Elizabeth returned home that night and it was dark outside, but her mom was still up. There was no dinner on the table, like her mom often left for her. Instead, her mom met her in the living room, before Elizabeth could take her shoes off for the day. Her hands were on her hips, both of them.
“Your boss called,” Elizabeth remembers her saying this with… what was the opposite of an exclamation point? “He asked that you not go back. He said they’ll mail your last paycheck.”
Elizabeth didn’t understand why she was the one who got fired. She always had her pants on.
Her mom just shook her head and returned back to the kitchen. Elizabeth went to her room without eating that night and fell heavily into her bed, face down on the pillow. She yelled into the pillow. Loudly. Her fist beat the back of her head into the pillow. She didn’t cry.
Elizabeth stood with the pen in her hand, at the small counter with the see-through table top, filling out the application for work. Underneath the see-through top were little cubbies with many different colored papers in them. Elizabeth was distracted by the paper, there was a green one, and there was a blue one and a washed-out red one. The rest of them were white. She thought, if you put them together they would make almost a rainbow.
“Focus.” She said out loud to herself. The man standing next to her, filling out words on the little green paper looked up at her briefly when she spoke. His eyes moved up to her face, then, slower, down her body. His gaze quickly went back to filling out the little green paper. A pile of checks lay in front of him. His calloused hands sifted them around as he wrote numbers onto the paper.
She finished filling out the application, noting that it would require a math test as part of the application. Elizabeth was good at numbers.
Her mother had told her that this was a respectable job. Aden told her that she would make a terrible bank lady. He told her that bank ladies were supposed to be hot. Aden was eight and Elizabeth didn’t know how he knew about hot. When she was eight she knew about dolls and fields filled with grass and dandelions.
The lady behind the desk took Elizabeth’s application and tilted her glasses down towards the end of her nose. Elizabeth couldn’t help but stare at the glasses. This was fortunate, because normally Elizabeth couldn’t look people in the eyes. Her mom told her that this made people nervous around her, or that people didn’t trust her. She was lucky sometimes that people thought she was looking them in their eyes if there was something interesting to her near their eyes. The lady’s glasses were full of glass and waves and twists and turns. A small beading of pearls snuck behind the lady’s neck and connected each end of the glasses behind her ears. Elizabeth liked the order of the pearls one after another. When she looked closely at them they were individuals, they were round spheres. When Elizabeth looked back further and saw all of them together they were not spheres, they were sloping curves and straight lines.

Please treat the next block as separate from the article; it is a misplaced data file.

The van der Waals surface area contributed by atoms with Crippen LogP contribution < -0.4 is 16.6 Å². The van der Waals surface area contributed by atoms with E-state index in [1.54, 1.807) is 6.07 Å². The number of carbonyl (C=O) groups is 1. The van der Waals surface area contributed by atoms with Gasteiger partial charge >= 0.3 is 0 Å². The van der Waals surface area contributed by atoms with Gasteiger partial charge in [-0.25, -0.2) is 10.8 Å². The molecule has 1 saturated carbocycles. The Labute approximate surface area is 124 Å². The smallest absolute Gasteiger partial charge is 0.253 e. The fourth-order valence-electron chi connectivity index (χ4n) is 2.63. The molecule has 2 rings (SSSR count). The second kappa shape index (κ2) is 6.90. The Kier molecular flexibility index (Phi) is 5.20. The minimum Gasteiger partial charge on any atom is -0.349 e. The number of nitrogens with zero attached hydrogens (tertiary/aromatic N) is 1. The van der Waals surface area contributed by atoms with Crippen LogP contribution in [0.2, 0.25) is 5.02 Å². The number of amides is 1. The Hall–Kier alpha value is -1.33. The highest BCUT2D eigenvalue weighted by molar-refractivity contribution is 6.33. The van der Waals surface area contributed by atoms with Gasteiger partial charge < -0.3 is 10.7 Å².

The lady checked off many boxes while Elizabeth sat still. Elizabeth did not like to fidget in front of other people, she learned that it was most appropriate to sit still, or stand still. Elizabeth saw the lady’s phone and felt sad.
“You have a good work history, there are some very nice recommendations here,” the lady pulled her glasses higher on her nose, shifting them back and forth until they settled into the small indents between her eyes. “Why did you decide to leave your last job?”
Elizabeth was not ready to answer this question. She thought back to her scripts. They were very comforting when she didn’t know how to respond to someone. “I was not pleased with my job. I felt that there might be other options out there that would better suit my needs. I would be happy to hear how this job could better suit my needs.”
“You know, this is a tough job. There is a lot of responsibility working in a bank. You handle money all day and have responsibility for your own drawer.” The lady scribbled a note on Elizabeth’s resume. The one that her mom helped her put together last night. The resume had serif fonts only. Those were Elizabeth’s favorite. “Do you think you can handle the responsibility of your own money drawer?” She asked, putting her pen down.
Elizabeth thought about the question for a few moments. “I am as responsible a person as you will ever meet. I will show up ten minutes early in the morning, and leave fifteen minutes after my shift ends. I keep my things in order, everything has a place. My drawer will be mine and it will be in order.” Everything Elizabeth said was true.